Our findings our consistent with a study by Cheng et al18 that examined the effect of the length of the first stage in induction on the mode of delivery. In this study, over 50% of women who are induced who had a first stage of labor longer than 24 hours delivered vaginally. This increased to over 60% when only multiparous women are considered.
The progression of labor in our cohort of women undergoing labor induction is significantly slower than current accepted definitions of protraction (less than 1 cm/h dilation for 4 hours) and arrest disorders (no cervical dilation for 2 hours).19 Additionally, the active phase of labor (defined as an increased rate of cervical dilation) begins after 6 cm, much later than previously accepted definitions of 3–4 cm.19,20 Consequently, if these traditional definitions of active phase arrest are applied to women whose labor is induced, a significant number of cesarean deliveries for arrest disorders may be performed prematurely. Prospective trials of labor management in induced labor are necessary to determine if application of these findings alters cesarean delivery rates in these women.
A prior study by Rinehart et al10 suggested that women who are induced have slower labors than women who enter labor spontaneously. However, this study is hindered by lack of a contemporary control group of spontaneous labor. The cohort of labor induction was compared with the historical cohort from Friedman et al; unfortunately, a greater than 45-year difference between these cohorts makes them relatively incomparable as a result of differences in the patient populations and in the management of labor.
Vahratian et al14 examined the progress of labor in nulliparous women undergoing induction stratified by whether or not they had a favorable cervix at the time of induction. They also were able to use an interval-censored regression analysis to estimate the time spent to achieve 1 cm of dilation. Women who required cervical ripening had a slower labor than women in spontaneous labor until 6 cm, at which point their labor patterns were similar. Interestingly, women induced from a favorable cervix had faster labors than women in spontaneous labor, largely as a result of shorter times to reach 6 cm. This study examined only nulliparous women, and no prostaglandins were used for cervical ripening, potentially limiting the generalizability of the study.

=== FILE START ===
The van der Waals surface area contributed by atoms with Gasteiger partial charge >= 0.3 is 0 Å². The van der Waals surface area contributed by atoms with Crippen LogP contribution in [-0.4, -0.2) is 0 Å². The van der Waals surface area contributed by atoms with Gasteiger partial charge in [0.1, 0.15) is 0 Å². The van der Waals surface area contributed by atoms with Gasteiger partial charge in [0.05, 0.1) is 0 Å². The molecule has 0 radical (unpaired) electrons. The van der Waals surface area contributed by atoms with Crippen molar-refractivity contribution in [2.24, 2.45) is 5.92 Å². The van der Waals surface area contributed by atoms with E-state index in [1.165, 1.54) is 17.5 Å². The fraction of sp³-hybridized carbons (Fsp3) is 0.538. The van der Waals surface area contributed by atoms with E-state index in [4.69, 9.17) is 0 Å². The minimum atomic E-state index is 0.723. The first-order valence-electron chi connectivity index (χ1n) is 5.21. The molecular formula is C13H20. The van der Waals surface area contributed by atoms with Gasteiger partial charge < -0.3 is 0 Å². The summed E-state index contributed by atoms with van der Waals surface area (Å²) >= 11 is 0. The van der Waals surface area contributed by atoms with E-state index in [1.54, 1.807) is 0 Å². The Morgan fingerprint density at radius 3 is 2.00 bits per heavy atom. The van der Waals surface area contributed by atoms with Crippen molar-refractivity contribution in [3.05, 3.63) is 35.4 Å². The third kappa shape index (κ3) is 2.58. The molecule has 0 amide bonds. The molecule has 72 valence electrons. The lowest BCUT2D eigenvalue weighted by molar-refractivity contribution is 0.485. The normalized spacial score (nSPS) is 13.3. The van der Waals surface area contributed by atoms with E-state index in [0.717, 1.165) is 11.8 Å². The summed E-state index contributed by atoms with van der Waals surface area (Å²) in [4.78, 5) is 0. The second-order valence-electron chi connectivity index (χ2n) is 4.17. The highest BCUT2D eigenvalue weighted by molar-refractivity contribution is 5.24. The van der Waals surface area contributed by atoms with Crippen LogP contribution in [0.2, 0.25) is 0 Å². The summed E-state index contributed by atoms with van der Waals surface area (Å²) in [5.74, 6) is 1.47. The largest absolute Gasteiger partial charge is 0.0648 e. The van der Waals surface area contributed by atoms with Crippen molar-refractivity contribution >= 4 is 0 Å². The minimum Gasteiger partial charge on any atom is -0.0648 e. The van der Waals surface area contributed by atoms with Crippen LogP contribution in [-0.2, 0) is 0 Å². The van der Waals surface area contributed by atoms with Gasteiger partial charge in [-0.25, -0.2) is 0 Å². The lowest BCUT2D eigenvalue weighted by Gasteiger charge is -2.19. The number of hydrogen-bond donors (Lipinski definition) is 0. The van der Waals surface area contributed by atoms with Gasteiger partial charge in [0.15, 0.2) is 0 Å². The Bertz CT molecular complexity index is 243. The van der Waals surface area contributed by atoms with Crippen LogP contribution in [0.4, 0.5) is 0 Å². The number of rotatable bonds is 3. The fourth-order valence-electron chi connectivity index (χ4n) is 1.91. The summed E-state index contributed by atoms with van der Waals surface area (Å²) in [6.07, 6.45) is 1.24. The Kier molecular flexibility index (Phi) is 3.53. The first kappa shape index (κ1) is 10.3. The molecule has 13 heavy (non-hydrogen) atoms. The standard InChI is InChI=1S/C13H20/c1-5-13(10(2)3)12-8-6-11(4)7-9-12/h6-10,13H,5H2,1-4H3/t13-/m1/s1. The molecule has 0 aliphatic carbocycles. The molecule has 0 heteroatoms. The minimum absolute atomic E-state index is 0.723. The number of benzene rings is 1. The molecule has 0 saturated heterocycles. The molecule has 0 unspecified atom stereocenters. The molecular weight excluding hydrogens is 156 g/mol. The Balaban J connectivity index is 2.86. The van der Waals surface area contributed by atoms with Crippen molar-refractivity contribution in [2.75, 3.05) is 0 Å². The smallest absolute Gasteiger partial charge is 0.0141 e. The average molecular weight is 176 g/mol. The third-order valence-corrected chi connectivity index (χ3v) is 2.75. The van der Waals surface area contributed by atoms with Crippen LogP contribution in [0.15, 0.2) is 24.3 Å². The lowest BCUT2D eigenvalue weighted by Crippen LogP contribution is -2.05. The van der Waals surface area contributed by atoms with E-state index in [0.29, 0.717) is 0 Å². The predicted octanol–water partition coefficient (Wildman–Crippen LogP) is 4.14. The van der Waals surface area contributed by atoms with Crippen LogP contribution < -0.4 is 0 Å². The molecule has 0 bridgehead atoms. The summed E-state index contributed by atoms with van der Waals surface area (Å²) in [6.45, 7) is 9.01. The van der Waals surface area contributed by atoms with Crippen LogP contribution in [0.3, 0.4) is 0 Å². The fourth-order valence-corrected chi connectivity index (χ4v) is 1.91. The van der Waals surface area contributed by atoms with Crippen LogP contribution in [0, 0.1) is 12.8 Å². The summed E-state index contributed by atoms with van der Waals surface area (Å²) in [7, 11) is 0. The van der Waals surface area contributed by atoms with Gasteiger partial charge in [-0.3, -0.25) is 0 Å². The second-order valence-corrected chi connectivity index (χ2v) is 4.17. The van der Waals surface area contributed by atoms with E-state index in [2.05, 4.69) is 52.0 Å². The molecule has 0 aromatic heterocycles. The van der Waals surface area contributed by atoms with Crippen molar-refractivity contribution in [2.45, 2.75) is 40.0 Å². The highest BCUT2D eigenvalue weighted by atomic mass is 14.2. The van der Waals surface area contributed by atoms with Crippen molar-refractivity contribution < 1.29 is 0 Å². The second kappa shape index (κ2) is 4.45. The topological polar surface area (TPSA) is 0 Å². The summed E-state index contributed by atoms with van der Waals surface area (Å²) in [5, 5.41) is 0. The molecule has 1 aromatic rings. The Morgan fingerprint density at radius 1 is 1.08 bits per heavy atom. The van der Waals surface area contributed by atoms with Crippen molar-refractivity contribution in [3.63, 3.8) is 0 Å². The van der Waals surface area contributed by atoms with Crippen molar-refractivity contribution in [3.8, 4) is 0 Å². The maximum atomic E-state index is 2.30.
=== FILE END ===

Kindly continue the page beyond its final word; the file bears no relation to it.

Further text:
The progress of labor in women who receive oxytocin augmentation is very similar to women who are induced before 6 cm; both groups require much longer median times to progress 1 cm compared with the spontaneous labor group and both groups had 95th percentiles of greater than 4 hours for each 1 cm of dilation. These findings may reflect a misclassification of women being induced with oxytocin as having received oxytocin augmentation; it may also reflect that some women are admitted and misdiagnosed as being in labor and then subsequently receive oxytocin for protracted labor curves. Additionally, women who received oxytocin augmentation progressed more slowly in labor throughout labor, although the differences were not necessarily clinically distinguishable. It is possible that the longer time to progress was the reason for the use of oxytocin augmentation in this group.